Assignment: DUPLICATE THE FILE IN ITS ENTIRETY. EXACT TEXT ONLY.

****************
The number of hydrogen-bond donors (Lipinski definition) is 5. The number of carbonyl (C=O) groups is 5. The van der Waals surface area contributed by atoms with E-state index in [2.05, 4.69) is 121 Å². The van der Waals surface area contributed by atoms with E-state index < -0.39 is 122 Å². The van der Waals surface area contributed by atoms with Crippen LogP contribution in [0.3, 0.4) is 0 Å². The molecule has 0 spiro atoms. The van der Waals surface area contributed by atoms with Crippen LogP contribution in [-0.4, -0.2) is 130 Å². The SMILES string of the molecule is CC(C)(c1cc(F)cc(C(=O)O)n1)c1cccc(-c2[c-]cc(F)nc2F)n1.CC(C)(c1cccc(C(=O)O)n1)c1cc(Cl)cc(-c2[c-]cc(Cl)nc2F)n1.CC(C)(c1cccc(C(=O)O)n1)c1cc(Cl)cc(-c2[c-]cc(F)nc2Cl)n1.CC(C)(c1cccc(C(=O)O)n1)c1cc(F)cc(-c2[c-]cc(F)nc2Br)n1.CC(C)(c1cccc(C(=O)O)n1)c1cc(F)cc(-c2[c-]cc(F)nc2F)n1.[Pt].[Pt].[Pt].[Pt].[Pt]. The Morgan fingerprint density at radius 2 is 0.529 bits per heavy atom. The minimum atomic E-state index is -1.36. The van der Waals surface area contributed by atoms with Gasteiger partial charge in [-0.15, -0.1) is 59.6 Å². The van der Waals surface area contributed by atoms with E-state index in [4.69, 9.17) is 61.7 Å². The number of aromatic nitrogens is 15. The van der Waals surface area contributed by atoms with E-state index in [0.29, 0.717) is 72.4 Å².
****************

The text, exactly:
The number of hydrogen-bond donors (Lipinski definition) is 5. The number of carbonyl (C=O) groups is 5. The van der Waals surface area contributed by atoms with E-state index in [2.05, 4.69) is 121 Å². The van der Waals surface area contributed by atoms with E-state index < -0.39 is 122 Å². The van der Waals surface area contributed by atoms with Crippen LogP contribution in [0.3, 0.4) is 0 Å². The molecule has 0 spiro atoms. The van der Waals surface area contributed by atoms with Crippen LogP contribution in [-0.4, -0.2) is 130 Å². The SMILES string of the molecule is CC(C)(c1cc(F)cc(C(=O)O)n1)c1cccc(-c2[c-]cc(F)nc2F)n1.CC(C)(c1cccc(C(=O)O)n1)c1cc(Cl)cc(-c2[c-]cc(Cl)nc2F)n1.CC(C)(c1cccc(C(=O)O)n1)c1cc(Cl)cc(-c2[c-]cc(F)nc2Cl)n1.CC(C)(c1cccc(C(=O)O)n1)c1cc(F)cc(-c2[c-]cc(F)nc2Br)n1.CC(C)(c1cccc(C(=O)O)n1)c1cc(F)cc(-c2[c-]cc(F)nc2F)n1.[Pt].[Pt].[Pt].[Pt].[Pt]. The Morgan fingerprint density at radius 2 is 0.529 bits per heavy atom. The minimum atomic E-state index is -1.36. The van der Waals surface area contributed by atoms with Gasteiger partial charge in [-0.15, -0.1) is 59.6 Å². The van der Waals surface area contributed by atoms with E-state index in [4.69, 9.17) is 61.7 Å². The number of aromatic nitrogens is 15. The van der Waals surface area contributed by atoms with E-state index in [0.29, 0.717) is 72.4 Å².